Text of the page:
most common wbc.
dna within the nucleoplasm
localized developmental growths of normal bone on the buccal surface of the alveolar process of the maxilla. Hereditary etiology.
closest to the tongue
enamel loss through chemical means
process by which is cavity is created through demineralization
due to acid
a prominent, rounded organelle within the nucleus that mainly produces rRNA
intramembranous- formation of osteiod between two dense connective tissue sheets which eventually replaces outer connective tisssue.
endochondral- ossification the formation of the osteiod within the hyline cartalage
lined by a respitory mucosa
pseudostatified columnar epi w/ cilia
goblet cells are surrounded by serous and mucous cell
|what is the function of molars?||
process of dentin matrix, or pre-dentin formation
occurs during the apposition stage of tooth development
the upper jaw, origionally from two bones that are sutured together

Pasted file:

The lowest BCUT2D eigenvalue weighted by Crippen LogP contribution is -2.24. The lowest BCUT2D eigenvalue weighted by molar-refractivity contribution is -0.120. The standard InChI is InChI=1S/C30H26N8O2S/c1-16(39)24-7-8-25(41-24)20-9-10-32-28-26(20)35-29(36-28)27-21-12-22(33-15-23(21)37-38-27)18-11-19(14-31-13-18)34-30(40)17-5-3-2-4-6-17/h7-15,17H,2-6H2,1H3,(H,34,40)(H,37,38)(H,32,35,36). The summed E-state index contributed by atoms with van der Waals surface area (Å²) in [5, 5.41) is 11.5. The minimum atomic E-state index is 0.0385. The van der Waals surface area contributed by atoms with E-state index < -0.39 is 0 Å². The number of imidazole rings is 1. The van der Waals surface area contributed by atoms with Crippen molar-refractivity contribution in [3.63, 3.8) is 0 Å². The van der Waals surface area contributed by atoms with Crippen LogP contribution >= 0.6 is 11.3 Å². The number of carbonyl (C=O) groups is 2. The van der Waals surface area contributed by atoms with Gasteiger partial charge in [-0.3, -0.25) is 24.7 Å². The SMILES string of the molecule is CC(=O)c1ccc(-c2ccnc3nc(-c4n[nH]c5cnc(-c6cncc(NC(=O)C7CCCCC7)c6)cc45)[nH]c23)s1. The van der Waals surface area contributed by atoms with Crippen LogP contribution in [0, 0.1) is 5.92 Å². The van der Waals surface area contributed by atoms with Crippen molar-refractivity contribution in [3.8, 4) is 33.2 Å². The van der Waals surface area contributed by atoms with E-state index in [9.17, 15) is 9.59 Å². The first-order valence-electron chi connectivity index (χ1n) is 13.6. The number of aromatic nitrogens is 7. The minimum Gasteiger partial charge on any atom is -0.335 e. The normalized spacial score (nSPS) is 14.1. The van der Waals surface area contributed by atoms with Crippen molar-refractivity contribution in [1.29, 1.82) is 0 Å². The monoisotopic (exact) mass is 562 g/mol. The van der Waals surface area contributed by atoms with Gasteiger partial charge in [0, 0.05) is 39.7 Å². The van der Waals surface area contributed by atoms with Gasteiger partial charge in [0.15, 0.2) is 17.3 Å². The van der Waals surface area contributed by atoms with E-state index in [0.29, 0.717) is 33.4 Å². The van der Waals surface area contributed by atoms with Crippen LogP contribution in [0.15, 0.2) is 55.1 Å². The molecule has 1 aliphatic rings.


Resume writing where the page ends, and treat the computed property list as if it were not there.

most common wbc in the connective tissue. called macrophage after it leaves the blood and goes into tissue.
|filiform lingual papillae||
slender, threadlike, whitish lingual pappillae on dorsal surface of tongue
wartons duct- of the submandibular salivary gland. More prominent and deeper.
function in both extra and intra cellular digestion. Contain powerful hydrolytic enzymes.
the process of enamel formation that occurs during the apposition stage of tooth development
accurs in two waves
first wave- enamel matrix is first formed in the incisal/occlusal portion of the future crown.
second wave- over laps the first wave, entire process then moves cervically to the CEJ
|periodontal ligament (PDL)||
fibrous ligament that attaches the tooth to the bony surface of th alveolus. Also acts s a shock absorber for the tooth.
|maturation of enamel||